.withlock{} + job.join() = IllegalMonitorStateException

I have a parrent coroutine which uses a lock, and inside of that lock Im launching new coroutines. Everythink worked until I realised that I should join the coroutines before I give away the lock. Using join inside withlock{} gives me the exception (I think thats because another thread which doesnt hold the lock continues the parrent coroutine. A simple delay() inside the lock also gives the same Exception).

java.lang.IllegalMonitorStateException
	at java.util.concurrent.locks.ReentrantReadWriteLock$Sync.tryRelease(ReentrantReadWriteLock.java:371)
	at java.util.concurrent.locks.AbstractQueuedSynchronizer.release(AbstractQueuedSynchronizer.java:1261)
	at java.util.concurrent.locks.ReentrantReadWriteLock$WriteLock.unlock(ReentrantReadWriteLock.java:1131)

What I think I need is either some kind of a (read write) lock which opperates on coroutine level instead of thread level (does this exist?), or some kind of Job.join() which does a bussy wait (not a big deal since the jobs are really short lived). Maybe something like a tryJoin which can be used in a loop. Does Kotlin have anything that can do this things?

Edit: I also tried to use coroutineScope {} instead of job.join() but that also throws the Exception inside of the lock.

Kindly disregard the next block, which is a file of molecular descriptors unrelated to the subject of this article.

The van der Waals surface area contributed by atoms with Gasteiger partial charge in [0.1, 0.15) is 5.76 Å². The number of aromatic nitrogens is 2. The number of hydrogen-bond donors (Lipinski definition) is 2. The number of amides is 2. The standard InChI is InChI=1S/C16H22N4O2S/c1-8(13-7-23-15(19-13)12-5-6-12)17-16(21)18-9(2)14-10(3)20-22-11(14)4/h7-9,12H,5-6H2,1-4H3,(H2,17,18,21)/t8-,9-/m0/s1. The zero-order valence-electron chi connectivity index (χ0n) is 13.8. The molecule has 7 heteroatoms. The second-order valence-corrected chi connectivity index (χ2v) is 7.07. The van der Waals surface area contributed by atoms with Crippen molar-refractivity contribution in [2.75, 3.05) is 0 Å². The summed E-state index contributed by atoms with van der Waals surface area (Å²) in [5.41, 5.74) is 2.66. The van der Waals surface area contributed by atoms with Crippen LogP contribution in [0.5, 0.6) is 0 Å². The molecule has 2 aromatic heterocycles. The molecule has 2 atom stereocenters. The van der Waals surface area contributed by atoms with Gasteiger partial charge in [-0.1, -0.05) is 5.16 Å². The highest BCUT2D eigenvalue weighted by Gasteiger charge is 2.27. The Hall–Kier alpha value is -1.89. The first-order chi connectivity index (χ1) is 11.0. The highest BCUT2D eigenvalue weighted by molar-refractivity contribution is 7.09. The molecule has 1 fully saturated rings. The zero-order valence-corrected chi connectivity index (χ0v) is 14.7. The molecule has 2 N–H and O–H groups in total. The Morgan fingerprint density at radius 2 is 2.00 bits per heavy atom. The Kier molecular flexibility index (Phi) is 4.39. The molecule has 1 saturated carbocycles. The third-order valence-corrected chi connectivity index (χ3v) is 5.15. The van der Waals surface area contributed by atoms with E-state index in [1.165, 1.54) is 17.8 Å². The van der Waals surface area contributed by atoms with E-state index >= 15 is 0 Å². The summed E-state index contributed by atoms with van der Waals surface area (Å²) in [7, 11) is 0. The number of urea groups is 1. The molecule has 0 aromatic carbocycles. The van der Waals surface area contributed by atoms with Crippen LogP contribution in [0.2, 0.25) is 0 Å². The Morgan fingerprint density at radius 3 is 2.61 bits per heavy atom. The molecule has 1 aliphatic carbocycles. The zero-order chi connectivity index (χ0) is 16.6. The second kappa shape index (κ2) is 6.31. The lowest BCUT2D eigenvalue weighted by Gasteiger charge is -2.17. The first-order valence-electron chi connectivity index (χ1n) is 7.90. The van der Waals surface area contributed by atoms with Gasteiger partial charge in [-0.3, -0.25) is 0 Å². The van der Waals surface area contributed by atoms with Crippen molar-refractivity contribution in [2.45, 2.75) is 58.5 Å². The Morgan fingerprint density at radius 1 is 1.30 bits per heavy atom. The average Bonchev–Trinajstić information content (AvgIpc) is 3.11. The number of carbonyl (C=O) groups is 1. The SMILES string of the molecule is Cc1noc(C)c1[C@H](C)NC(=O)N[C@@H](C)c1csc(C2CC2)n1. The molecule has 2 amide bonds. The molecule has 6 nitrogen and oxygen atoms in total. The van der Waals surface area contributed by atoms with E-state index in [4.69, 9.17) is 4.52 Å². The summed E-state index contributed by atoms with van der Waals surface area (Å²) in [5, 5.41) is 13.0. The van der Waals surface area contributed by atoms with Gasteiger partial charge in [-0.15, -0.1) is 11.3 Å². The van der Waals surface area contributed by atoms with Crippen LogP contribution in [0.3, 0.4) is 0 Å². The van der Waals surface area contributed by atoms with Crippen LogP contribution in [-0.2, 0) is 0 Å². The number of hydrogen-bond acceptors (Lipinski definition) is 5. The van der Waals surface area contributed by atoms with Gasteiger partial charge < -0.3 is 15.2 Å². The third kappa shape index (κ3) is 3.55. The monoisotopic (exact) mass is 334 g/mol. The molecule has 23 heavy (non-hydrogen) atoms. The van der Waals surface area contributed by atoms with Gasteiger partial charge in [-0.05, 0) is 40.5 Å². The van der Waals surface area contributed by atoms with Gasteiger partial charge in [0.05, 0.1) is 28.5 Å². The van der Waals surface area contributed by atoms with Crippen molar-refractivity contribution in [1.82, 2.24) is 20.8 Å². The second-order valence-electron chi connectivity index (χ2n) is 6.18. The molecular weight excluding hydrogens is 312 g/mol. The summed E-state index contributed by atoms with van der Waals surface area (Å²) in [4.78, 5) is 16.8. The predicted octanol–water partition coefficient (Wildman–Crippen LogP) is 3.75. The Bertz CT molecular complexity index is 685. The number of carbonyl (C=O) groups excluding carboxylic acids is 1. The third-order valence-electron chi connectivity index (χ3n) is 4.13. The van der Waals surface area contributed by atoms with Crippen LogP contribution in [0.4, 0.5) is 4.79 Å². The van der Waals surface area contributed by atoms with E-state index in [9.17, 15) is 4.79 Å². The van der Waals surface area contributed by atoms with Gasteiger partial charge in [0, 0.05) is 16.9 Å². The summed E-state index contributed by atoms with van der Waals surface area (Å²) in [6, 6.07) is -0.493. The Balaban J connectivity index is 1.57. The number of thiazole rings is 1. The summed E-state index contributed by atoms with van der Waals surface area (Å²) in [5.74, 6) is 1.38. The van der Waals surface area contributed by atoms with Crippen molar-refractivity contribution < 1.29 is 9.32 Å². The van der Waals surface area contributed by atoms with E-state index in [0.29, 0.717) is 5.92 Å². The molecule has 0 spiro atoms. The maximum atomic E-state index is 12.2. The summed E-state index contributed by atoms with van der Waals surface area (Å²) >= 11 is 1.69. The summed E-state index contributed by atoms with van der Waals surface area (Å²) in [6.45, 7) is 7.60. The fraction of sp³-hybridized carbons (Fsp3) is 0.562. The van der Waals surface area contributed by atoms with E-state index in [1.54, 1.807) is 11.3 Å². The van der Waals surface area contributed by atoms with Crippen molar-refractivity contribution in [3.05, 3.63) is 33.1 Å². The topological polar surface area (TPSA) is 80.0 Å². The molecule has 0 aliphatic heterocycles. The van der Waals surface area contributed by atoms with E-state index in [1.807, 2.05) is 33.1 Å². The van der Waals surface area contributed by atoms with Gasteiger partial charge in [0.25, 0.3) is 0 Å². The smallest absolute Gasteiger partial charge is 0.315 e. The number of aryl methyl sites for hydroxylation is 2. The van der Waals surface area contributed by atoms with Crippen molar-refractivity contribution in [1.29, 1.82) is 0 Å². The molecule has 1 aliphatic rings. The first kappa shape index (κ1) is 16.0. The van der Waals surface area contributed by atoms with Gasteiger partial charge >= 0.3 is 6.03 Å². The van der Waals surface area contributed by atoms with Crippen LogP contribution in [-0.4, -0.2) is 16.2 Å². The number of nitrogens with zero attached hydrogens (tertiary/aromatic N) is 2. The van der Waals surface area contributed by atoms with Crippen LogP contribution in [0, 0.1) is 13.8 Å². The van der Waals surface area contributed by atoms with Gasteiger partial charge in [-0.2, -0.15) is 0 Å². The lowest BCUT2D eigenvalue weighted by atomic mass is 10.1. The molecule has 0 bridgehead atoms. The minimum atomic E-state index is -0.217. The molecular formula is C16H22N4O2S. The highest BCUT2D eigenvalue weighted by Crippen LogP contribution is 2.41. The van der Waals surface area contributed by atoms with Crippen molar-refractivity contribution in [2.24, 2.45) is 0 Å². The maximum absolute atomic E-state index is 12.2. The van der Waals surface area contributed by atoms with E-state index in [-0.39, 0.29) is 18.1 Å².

You should file a bug on kotl.in/issue, but you should never use Java Lock with coroutines. Use Mutex instead.

Ok I will do the bug issue, could take some time until I make it.

I had read about mutex but completely forgot about that. Something like a read write mutex and reentrant mutex doesn’t exist, right?

There is an issue to add it, but AFAIK it’s not being worked on by anyone right now. https://github.com/Kotlin/kotlinx.coroutines/issues/94

Seems like there will be no reentrant version though: https://github.com/Kotlin/kotlinx.coroutines/issues/1686
Read write is dispensable (I Google translated this word, don’t know if it’s correct) that just hits performance but without reentrant, the structure of the code needs to change, this makes mutex less powerful than locks (for example I have a function x wich needs a lock and another function a which calls that function but needs to do much more synchronised stuff together with that function x so it puts the much more part and the function x into a lock. I can’t simply remove the lock from x just because a is locking anyways because x can also be called from functions which do not use locks. It seems solvable but not
in a nice way).